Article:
The Haiti Rural Broadband Connectivity Program

Hey, the craigslist charitable fund and I are helping build networks in a number of places to help give the voiceless a voice, that is, to give people a break. A lot of this is with Inveneo, a team in SF who’s really good at getting serious bandwidth where’s that’s hard to do, like in Kenya, the West Bank, and in Haiti. This complements related help with networking at the Tenderloin Technology Center, the SF Veterans Resource Center, and the Student Vets’ Lounge at the City College of SF. (In my nerdly way, this is all part of the same thing.)

Haiti update:

We have made great progress in all key areas of the Haiti Rural Broadband Connectivity Program. This network is reaching most of Haiti (that is, the coverage is very broad outside of the capital region). Our goals are to reach six regions and twenty-two population centers.
  • Network Buildout/Infrastructure
    • Backbone of long-distance wireless network in Zone 1 nearly complete; Zones 2-3 saw major progress – 22 new tower sites and 89 radios, covering 12 of the target 22 communes across the country
    • 3 Internet Service Providers (ISPs) providing connectivity to the network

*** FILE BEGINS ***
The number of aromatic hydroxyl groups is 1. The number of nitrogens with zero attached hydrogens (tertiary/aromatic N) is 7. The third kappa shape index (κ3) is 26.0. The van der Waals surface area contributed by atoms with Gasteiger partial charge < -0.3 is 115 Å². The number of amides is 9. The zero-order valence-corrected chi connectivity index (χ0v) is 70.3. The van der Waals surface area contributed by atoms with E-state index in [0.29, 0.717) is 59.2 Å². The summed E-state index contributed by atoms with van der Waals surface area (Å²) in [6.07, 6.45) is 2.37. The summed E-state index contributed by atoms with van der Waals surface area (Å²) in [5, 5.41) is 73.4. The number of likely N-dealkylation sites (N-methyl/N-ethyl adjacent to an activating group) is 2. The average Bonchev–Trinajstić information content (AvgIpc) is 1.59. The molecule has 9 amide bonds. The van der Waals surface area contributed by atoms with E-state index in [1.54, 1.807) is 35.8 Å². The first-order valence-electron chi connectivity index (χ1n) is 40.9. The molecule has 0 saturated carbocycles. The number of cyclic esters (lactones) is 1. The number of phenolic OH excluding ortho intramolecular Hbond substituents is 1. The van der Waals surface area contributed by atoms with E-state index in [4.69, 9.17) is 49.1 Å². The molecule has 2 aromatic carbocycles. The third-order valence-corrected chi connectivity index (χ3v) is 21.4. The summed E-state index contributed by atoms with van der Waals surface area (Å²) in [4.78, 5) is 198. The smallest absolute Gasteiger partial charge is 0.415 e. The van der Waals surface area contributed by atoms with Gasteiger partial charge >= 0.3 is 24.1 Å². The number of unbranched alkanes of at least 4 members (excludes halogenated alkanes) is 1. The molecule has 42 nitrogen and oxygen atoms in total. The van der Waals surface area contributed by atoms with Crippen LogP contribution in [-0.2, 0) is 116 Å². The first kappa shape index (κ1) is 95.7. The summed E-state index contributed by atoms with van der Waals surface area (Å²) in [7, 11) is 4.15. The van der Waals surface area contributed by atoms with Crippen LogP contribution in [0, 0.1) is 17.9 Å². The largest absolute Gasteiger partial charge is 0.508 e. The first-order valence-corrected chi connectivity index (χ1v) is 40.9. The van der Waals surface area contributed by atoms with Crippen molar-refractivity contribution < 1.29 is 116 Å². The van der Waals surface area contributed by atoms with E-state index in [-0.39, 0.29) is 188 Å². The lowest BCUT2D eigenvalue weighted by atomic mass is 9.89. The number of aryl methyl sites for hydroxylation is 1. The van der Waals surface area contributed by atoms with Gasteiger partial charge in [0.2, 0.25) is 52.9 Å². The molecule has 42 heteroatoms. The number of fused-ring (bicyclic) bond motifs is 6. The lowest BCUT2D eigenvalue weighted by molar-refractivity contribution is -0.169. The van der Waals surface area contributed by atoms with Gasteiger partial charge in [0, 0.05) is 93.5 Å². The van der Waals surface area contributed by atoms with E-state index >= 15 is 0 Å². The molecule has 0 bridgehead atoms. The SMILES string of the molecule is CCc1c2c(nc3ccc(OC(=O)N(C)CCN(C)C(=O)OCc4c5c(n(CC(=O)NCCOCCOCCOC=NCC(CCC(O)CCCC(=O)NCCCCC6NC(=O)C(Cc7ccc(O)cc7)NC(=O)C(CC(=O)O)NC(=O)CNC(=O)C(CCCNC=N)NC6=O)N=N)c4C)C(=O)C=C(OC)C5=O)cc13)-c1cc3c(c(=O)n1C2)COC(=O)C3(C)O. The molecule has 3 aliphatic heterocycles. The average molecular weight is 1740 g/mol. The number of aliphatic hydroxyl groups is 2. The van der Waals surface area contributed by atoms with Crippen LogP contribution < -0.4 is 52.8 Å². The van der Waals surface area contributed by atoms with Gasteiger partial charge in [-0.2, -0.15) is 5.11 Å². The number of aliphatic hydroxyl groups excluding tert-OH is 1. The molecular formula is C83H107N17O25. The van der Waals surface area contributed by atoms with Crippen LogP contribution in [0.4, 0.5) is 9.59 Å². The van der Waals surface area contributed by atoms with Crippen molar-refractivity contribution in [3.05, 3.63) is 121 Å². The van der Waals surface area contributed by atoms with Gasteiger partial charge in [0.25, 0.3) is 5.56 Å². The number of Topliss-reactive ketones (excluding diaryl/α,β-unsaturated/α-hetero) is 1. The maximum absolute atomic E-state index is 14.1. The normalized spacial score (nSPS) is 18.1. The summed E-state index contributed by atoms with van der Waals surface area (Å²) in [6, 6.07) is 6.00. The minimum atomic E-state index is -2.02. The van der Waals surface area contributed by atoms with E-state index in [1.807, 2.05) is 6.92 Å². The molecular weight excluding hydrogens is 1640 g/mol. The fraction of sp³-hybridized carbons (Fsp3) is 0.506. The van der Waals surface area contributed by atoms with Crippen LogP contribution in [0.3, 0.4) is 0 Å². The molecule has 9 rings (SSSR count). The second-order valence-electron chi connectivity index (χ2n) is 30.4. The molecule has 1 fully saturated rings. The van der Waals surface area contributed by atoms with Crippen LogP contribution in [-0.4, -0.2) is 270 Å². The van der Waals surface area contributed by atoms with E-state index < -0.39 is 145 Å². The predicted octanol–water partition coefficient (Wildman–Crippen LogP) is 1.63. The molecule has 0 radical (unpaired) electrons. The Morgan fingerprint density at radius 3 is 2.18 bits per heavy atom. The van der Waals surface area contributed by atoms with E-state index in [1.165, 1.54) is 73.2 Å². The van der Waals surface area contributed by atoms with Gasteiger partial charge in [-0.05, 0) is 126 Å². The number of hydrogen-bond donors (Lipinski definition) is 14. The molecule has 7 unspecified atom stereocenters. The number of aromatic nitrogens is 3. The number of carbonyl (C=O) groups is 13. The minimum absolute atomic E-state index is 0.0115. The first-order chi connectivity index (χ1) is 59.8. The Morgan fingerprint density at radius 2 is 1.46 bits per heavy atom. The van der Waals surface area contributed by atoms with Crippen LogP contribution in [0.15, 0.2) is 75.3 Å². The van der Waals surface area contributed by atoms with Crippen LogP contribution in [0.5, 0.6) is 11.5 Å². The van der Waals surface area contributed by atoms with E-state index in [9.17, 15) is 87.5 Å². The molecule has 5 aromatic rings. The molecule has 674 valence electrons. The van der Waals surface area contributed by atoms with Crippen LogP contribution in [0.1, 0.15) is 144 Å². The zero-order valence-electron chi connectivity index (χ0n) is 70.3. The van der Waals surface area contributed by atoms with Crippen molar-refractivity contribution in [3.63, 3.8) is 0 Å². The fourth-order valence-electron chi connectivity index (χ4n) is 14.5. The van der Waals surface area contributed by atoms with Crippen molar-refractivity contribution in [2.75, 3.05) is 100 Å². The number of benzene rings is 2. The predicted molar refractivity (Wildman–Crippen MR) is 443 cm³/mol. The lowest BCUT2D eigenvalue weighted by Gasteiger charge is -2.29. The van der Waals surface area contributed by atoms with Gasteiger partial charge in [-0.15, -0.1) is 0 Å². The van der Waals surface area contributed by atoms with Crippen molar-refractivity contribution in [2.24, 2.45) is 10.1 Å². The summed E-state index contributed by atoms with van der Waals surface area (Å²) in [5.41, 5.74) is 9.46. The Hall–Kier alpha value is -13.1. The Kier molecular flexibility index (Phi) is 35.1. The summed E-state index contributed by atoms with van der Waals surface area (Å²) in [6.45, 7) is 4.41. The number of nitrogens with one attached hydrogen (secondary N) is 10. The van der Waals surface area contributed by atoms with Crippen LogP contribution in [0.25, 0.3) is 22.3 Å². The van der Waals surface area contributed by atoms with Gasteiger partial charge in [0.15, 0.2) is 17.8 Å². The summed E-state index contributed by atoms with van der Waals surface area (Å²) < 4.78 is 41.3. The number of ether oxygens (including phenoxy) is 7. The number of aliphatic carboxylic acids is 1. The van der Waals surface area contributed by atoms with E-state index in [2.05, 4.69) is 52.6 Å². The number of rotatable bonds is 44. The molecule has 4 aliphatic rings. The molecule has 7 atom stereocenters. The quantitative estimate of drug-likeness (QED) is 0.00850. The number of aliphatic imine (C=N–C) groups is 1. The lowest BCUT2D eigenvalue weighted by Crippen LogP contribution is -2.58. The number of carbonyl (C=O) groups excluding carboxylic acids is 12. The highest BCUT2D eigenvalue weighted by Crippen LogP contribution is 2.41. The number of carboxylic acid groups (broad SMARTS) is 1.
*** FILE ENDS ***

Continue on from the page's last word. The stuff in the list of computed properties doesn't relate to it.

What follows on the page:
• 70 strong client-subscriber leads in two regions
  • Entrepreneur Training (BATI Program –
    • Total of 27 BATI have been trained, 39 candidates in the pipeline.
    • 2 “meet and greet” meetings introducing BATI to ISPs
  • Haiti Connected Schools
    • Formal partnership with Microsoft, HP and World Vision established to deliver 40 ICT labs in rural schools across 6 regions.
    • 10 schools identified for computer lab deployment.
    • First training of trainers session scheduled for school teachers/administrators
  • Monitoring & Evaluation
    • Work with M&E experts Mission Measurement to help gauge the economic and social impact of this work in Haiti.
  • Network Governance
    • In the process of developing an independent entity to own and manage the network after Inveneo leaves the country.

0 thoughts on “The Haiti Rural Broadband Connectivity Program

  1. Craig,

    Didn’t know that you were involved with this effort but well done!
    This is a great effort and addresses an urgent need. I have been doing something similar but on a much smaller scale via my own organisation (
    In some places we are working with the local ISP’s who use the backbone network built under the scheme mentioned above. We arrange the connection for whichever location we need it in, pay for it and build out the local network.
    One of the main issues is (and this is not really being addressed) is that even with the new network being build by Inveneo is that the connection costs as well as the subscription costs are very high especially for Haitian organisations. Average subscription fee is $200 – $500 p/m for a 1mb shared line.
    I think that the next step should be is to bring down the costs and hopefully the economy of scale will have this effect.
    However I have some ideas about this and would be very interested in discussing these with you if you’re interested.


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